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Decisions of the Superior Courts of New South Wales, 1788-1899

R v Lang [1831] NSWSupC 30

burglary, dwelling house

Supreme Court of New South Wales

Forbes C.J., 17 May 1831

Source: Sydney Gazette, 19 May 1831

John Lang stood indicted for a burglary, with intent to steal, in the dwelling-house of Joseph Farris, at Sydney, on the 25th of December last.

Joseph Farris - I reside at Darling Harbour; between eleven and twelve o'clock at night, on the 25th of December last, I was sitting up with my wife and a friend, when I heard a noise which I thought proceeded from a new building adjoining my dwelling-house; I went out at the back door, and requested my friend to go out at the front; immediately after, I heard an alarm at the front, and on going round, I saw the prisoner in the act of getting in at the bed-room window; the sill of the window is about three feet from the ground; when I saw the prisoner, his body was in at the window, and his feet outside; I know that the shutter of the window had been closed, with an iron bar across, but I believe the pin had not been put in one the inside; the lower sash of the window was raised; I had seen it down about a quarter of an hour before; the prisoner, when he was apprehended, had the bolt of one of the windows in his hand.

Croxx-examined by Mr. Rowe - The window was closed in the usual way, only that the key which confined the bolt in the inside had not been put in; it would not have required much strength to pull the bolt out, or to open the shutter; a moderate degree of strength would have been sufficient to open it; I will not swear that the pin which fastened the bolt was not in, but I do not think it was; I will not swear that it was in; I think it was not; I never lost sight of the prisoner till he was given into the custody of a constable.

This was the case for the prosecution.

Mr. Rowe submitted that, in point of law, the information could not be sustained.  Supposing the testimony of the prosecutor to be true, he contended that no burglary had been proved, inasmuch as the evidence went to show, that, on the night in question, the window where the alleged entry had been made, had not its usual fastening.  In the case of the King against Callam [2 Russel, 903, and 1 Starkie 303], tried before Lord Ellenborough in 1809, where the prisoner was indicted for a burglary in breaking out of a house, it was held that the raising of a trap-door, with an iron bar on the outside, but which had been neglected to be secured within, by the usual pin through the bolt, did not amount to burglary, although the evidence went to prove that it required very considerable strength to raise it, on account of its weight.  The case before the Court, the learned counsel contended, was a much stronger case than the one he had cited; because it appeared upon the testimony of the prosecutor, that not only was the shutter without its usual fastening, but that a moderate degree of strength was sufficient to open it from the outside.  Upon the authority ofCallam's case, therefore, he contended that the present information could not be supported.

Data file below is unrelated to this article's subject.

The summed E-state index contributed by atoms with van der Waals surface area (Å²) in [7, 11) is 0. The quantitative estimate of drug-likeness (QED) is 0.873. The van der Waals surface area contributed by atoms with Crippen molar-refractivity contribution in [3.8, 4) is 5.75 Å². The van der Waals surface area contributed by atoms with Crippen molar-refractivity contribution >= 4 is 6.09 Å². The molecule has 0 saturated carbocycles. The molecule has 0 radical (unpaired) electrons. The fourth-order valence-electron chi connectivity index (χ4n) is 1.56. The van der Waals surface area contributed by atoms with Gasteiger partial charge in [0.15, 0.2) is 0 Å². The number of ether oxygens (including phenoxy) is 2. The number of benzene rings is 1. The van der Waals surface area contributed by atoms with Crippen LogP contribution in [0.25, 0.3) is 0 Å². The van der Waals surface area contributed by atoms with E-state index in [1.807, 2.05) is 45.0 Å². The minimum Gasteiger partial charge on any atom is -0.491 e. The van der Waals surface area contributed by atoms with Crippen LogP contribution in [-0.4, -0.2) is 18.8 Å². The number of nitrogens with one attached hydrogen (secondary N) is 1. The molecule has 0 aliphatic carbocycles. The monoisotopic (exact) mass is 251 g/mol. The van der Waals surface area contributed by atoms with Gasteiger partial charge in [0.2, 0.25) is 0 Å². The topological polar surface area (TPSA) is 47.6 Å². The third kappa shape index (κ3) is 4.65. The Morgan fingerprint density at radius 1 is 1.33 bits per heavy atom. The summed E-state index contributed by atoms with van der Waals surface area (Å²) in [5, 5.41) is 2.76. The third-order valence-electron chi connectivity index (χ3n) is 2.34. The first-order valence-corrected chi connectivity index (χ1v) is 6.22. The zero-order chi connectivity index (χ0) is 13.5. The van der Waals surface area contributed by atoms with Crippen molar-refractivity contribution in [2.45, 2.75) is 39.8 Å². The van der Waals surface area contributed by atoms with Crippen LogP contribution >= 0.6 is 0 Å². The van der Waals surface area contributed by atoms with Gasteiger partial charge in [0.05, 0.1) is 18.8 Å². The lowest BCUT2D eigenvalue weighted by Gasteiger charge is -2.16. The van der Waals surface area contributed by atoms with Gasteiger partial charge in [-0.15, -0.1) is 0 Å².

The Chief Justice was clearly against the position assumed by Mr. Rowe.  The case of Callam he considered to be nothing more than the ordinary case of opening a door, which, if left without any fastening, would not constitute the crime of burglary.  But the removal of any fastening, however slight, was sufficient to sustain the charge.  The case cited by the counsel for the prisoner, was nothing more than the case of a cellar door, the only security to which was its own weight, which had been very properly rejected by the Judges altogether, and considered as a door, de factoopen.  The case before the Court was widely different from that.  The prosecutor would not swear that the key was not in the bolt, although he believed it was not; but, besides, it was in evidence that the shutters were closed on the outside, with an iron bar across, and the bolt in, and that the glass window had been raised.  His Honor was of opinion that the mere raising of the window would be sufficient to support the charge; - that the case of Callum was not at all in point; and that the facts proved amounted to a burglary, if they were believed by the Jury, and unexplained by other circumstances.

For the defence, Mr. Rowe re-called Joseph Farris - The door between the bed-room, and the room in which I was sitting when I heard the noise, was open; I suspect that the prisoner had previously been at the window of the room where I was, and must have seen me and the other persons; he said, when he was apprehended, that he came in search of his wife; my wife was in the room with me, and he could have heard her voice outside, and distinguished it to be the voice of a woman; I do not think it would have been impossible for him to have got in without some of my family seeing him.

John Proctor, a constable, said, I took the prisoner into custody, on the night of the 25th of December last; he said he was in search of his wife; to my knowledge she is in the habit of leaving his house, and the prisoner of searching for her in differing places; I have brought her home at night frequently, in a state of intoxication; we met the prisoner's wife in the street; when I and Small, the wardsman, were taking him to the watch-house.

No other witnesses were called for the defence.

The learned Judge summed up the evidence, and the jury found the prisoner guilty.  Remanded.

Published by the Division of Law, Macquarie University